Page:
David Freese Cardinals
(Photo by Rob Carr/Getty Images)

The 2018 MLB Postseason is underway and the World Series is up for grabs. Here are the five most unlikely World Series winners since 1969.

As fans for the Atlanta Braves, Cleveland Indians and Colorado Rockies prepare for their teams participating in the NL and AL division series, they all are underdogs to win and advance.  Despite finishing with fewer wins than their series counterparts, each team can draw from postseason history for inspiration.

Starting in 1969, Major League Baseball introduced divisional play, which included an additional round of playoffs called the League Championship Series between the winners of each of the four divisions. Since then, more teams and additional rounds of the playoffs have been added, starting with the Wild Card and additional division champion to create the Division League Series. Finally, in 2012, an additional Wild Card team was added, providing a winner-take-all matchup between the Wild Card teams to advance to the LDS.

During that time there have been many teams that arrived on the postseason scene that surprised experts and won the World Series. Here is a list of the top five most unlikely teams to win the World Series.

St. Louis Cardinals — 2011

If not for the collapse of the Atlanta Braves, who were nine games ahead of the Cardinals for the Wild Card on Sept. 2, the Cardinals would have never reached the postseason. Despite the Braves collapse (lost 20 of final 30 games), the Cardinals still had to play almost perfect baseball to catch them.

St. Louis went 22-9 over their final 31 games to snatch the NL Wild Card straight from the hands of Atlanta. They then eliminated the heavily favored Philadelphia Phillies (who finished with 102 regular season wins, 12 more than the Cardinals) in five games in the NLDS.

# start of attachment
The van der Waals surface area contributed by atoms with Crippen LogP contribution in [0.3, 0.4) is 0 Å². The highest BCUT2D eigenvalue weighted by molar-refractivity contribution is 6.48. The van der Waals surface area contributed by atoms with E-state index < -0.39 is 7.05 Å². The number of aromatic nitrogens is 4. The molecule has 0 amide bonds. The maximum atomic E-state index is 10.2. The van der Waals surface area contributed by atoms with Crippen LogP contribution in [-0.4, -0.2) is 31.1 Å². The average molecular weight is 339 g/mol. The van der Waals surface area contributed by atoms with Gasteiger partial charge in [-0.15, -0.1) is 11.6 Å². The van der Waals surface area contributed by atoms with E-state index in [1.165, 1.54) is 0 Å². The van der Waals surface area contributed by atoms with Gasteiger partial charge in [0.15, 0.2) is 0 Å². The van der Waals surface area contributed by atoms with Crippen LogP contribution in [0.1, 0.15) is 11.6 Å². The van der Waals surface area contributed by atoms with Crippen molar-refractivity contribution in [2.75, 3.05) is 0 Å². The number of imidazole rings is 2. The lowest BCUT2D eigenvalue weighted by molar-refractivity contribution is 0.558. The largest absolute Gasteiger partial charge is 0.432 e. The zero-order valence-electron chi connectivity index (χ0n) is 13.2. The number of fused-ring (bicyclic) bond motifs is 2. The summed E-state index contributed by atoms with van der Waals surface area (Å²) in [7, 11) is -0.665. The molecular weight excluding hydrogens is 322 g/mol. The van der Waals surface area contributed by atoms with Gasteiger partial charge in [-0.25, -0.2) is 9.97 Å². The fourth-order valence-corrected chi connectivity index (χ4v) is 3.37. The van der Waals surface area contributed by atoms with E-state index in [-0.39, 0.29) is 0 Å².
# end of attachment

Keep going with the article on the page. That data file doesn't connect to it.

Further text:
While their offense was good during the regular season (led the NL in runs per game and batting average) they exploded in their six-game defeat of the Milwaukee Brewers in the NLCS. In that series, the Cardinals averaged 7.1 runs per game and hit .310 as a team.

Their World Series victory was one of the most dramatic in MLB history. In Game 6, they rallied from down three runs in the eighth inning to tie the game in the bottom of the ninth. Down to their last strike, David Freese tripled over RF Nelson Cruz, driving in two runs to tie the game. After Josh Hamilton’s HR in the 10th inning gave the Rangers their two-run lead back, Lance Berkman tied the game with an RBI single with the Cardinals down to their last strike again.

The Cardinals completed their comeback in the bottom of the 11th when Freese ended the game with a walk-off HR. St. Louis then finished their postseason run with a Game 7 win, completing one of the most amazing comeback stories and unlikely champions in MLB history.